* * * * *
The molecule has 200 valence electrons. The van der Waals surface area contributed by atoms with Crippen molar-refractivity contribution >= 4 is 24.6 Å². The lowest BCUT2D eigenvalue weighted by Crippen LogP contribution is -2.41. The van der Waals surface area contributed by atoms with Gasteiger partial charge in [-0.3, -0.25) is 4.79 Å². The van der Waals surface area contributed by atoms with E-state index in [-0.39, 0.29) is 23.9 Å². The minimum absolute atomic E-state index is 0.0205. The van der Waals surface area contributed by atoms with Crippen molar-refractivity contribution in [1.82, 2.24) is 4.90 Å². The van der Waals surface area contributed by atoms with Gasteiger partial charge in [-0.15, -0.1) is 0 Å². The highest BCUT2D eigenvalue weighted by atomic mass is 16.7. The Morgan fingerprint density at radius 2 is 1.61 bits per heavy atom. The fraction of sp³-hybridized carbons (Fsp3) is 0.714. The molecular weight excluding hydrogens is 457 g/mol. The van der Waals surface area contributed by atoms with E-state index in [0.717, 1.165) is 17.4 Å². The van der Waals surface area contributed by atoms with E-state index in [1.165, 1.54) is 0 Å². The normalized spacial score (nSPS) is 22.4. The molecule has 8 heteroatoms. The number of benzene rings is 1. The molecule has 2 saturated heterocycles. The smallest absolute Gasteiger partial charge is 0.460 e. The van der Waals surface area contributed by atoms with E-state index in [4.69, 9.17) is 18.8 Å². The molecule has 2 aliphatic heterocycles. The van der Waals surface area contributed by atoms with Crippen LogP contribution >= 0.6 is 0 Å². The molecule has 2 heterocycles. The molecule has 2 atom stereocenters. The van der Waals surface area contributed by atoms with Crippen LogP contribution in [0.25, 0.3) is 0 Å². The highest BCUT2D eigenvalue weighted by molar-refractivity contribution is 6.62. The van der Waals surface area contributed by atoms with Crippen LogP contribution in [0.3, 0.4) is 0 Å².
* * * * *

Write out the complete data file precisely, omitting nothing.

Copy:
The molecule has 200 valence electrons. The van der Waals surface area contributed by atoms with Crippen molar-refractivity contribution >= 4 is 24.6 Å². The lowest BCUT2D eigenvalue weighted by Crippen LogP contribution is -2.41. The van der Waals surface area contributed by atoms with Gasteiger partial charge in [-0.3, -0.25) is 4.79 Å². The van der Waals surface area contributed by atoms with E-state index in [-0.39, 0.29) is 23.9 Å². The minimum absolute atomic E-state index is 0.0205. The van der Waals surface area contributed by atoms with Crippen molar-refractivity contribution in [1.82, 2.24) is 4.90 Å². The van der Waals surface area contributed by atoms with Gasteiger partial charge in [-0.15, -0.1) is 0 Å². The highest BCUT2D eigenvalue weighted by atomic mass is 16.7. The Morgan fingerprint density at radius 2 is 1.61 bits per heavy atom. The fraction of sp³-hybridized carbons (Fsp3) is 0.714. The molecular weight excluding hydrogens is 457 g/mol. The van der Waals surface area contributed by atoms with E-state index in [0.717, 1.165) is 17.4 Å². The van der Waals surface area contributed by atoms with E-state index in [1.165, 1.54) is 0 Å². The normalized spacial score (nSPS) is 22.4. The molecule has 8 heteroatoms. The number of benzene rings is 1. The molecule has 2 saturated heterocycles. The smallest absolute Gasteiger partial charge is 0.460 e. The van der Waals surface area contributed by atoms with E-state index in [4.69, 9.17) is 18.8 Å². The molecule has 2 aliphatic heterocycles. The van der Waals surface area contributed by atoms with Crippen LogP contribution >= 0.6 is 0 Å². The molecule has 2 heterocycles. The molecule has 2 atom stereocenters. The van der Waals surface area contributed by atoms with Crippen LogP contribution in [0.25, 0.3) is 0 Å². The highest BCUT2D eigenvalue weighted by molar-refractivity contribution is 6.62. The van der Waals surface area contributed by atoms with Crippen LogP contribution in [0.3, 0.4) is 0 Å².